CFA-SFSU Chapter Resolution on Academic Freedom, Breach of Contract and Faculty Self Governance

Posted on May 12, 2023

The executive board of the SFSU chapter of CFA expresses its support for Professors Rabab Abdulhadi and Tomomi Kinukawa as they pursue arbitration to resolve several different statutory hearings. As some of you may recall, in 2021-2022 there were three such hearings, each resulting in a unanimous verdict in these professor’s favor. One hearing was held on whether Professor Abdulhadi suffered a breach of contract when the conditions upon which she was hired were violated by the university leading to her intellectual isolation, damage to her career and reputation and the diminishing of the AMED Studies program that has been targeted for years by pro-Israel lobby groups. Another two were held on whether the academic freedom rights of Professors Abdulhadi and Kinukawa respectively were violated when an open classroom they co-organized was censored by Zoom. This was due to pressures by pro-Israel groups that demanded such censorship on the pretext that one of the participants belonged to a group labeled as terrorist by the US government. The guest speaker, Leila Khaled, had participated in Zoom events before and after Abdulhadi and Kinukawa class was censored without any problems. In the face of Zoom’s announcement, the university warned the two professors that they might go to jail if they didn’t acquiesce and give up on the seminar. The university refused to provide them with legal representation, suggesting instead that they find their own lawyers.  

In all three cases, a randomly selected panels of faculty members ruled unanimously in favor of Abdulhadi and Kinukawa, demanding a reversal of every action the university took against them. This is no small feat. It is unprecedented to win 3 such decisive victories and especially on issues related to Israel, Islamophobia, and Arab, Muslim and Palestinian communities. The panelists recognized  that the rights of Professors Abdulhadi and Kinukawa had indeed been violated. The statutory hearing process, which is part of the CFA-CSU Collective Bargaining Agreement, works somewhat like a trial (although it is not itself a legal matter). It was created precisely to allow faculty to assert their rights in an open, public manner and to be judged by a panel of their peers. Unfortunately, the president of the university vetoed all three of these decisions, asserting administrative authority and favoring administrative over an exercise of faculty self-governance.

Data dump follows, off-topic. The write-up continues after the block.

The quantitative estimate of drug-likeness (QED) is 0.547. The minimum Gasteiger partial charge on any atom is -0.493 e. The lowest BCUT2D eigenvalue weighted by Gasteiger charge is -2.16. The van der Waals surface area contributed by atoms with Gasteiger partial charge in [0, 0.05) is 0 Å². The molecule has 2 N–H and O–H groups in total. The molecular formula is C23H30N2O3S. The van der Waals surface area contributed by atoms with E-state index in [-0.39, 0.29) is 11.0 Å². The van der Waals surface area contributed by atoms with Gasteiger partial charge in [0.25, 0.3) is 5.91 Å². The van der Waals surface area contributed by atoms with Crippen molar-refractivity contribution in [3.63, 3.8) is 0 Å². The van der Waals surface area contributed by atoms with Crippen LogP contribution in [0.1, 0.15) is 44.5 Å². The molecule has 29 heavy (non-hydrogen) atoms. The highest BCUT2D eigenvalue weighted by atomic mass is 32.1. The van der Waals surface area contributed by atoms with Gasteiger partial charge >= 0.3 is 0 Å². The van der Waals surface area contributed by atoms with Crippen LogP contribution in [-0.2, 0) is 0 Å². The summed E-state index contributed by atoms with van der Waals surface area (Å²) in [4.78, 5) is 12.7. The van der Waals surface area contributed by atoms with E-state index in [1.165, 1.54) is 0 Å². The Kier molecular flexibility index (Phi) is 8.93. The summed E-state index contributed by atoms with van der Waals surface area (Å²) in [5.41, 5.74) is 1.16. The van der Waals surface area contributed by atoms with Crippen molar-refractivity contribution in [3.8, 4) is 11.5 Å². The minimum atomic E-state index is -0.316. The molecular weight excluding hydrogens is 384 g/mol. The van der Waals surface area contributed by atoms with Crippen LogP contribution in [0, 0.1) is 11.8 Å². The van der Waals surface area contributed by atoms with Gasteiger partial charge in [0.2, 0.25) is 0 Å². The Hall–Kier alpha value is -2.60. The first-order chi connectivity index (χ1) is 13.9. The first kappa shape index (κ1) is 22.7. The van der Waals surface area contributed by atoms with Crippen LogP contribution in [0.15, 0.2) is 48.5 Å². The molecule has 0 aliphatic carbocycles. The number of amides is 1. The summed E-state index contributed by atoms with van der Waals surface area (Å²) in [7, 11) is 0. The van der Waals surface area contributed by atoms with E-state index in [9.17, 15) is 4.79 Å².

At this time, Professors Kinukawa and Abdulhadi have appealed all 3 presidential vetoes and are pursuing these cases up through arbitration. Our SFSU CFA Chapter executive board would like to offer them our full support for this process. We believe that the stakes for both of these arbitrations (the two arbitrations on academic freedom have been combined into one) are very high and go far beyond the personal and individual interests of these two professors. They are part and parcel of our collective rights.  

For the case on breach of contract, the university has chosen to interpret the case as implying that initial hiring agreements do not constitute contracts and that therefore the administration (management) can choose to uphold or ignore such agreements as they see fit. If this interpretation is maintained, many of our faculty, who were recruited to and accepted SFSU’s job offers with certain explicit, written expectations, will lose a key protection for having their original agreement honored. For this reason alone, it is very important that we win this case! 

In terms of academic freedom, the case equally reaches beyond the specific issues and valid grievances concerns of Professors Abdulhadi and Kinukawa. Academic freedom is easy to support when there are no stakes involved. To support academic freedom in crunch times, such as these professors experienced, is what really matters. It is essential to send a message to these two professors and anyone who is targeted for their scholarship, teaching or advocacy to know that that the university fully has their backs and will act in a manner that maximizes the faculty’s ability to express their views without fear of retaliation or jail.  

For all these reasons, we, the Executive Board of SFSU Chapter of CFA, fully support Professors Abdulhadi and Kinukawa in their endeavors and commit to provide them with as much material support as they need and we can provide. We urge our faculty colleagues at SFSU, CSU as well as our students, staff, alumni, our colleagues at all CSU campuses and the broader SFSU/CSU community as a whole, to support these expressions of faculty self-governance, academic freedom and integrity. We wish to help ensure that going forward our university campus and all CSU campuses are wholly committed to the principles of faculty self-governance, honoring of contracts and academic freedom as well as upholding the principles of social and racial justice and the idea that an injury to one is an injury to all.

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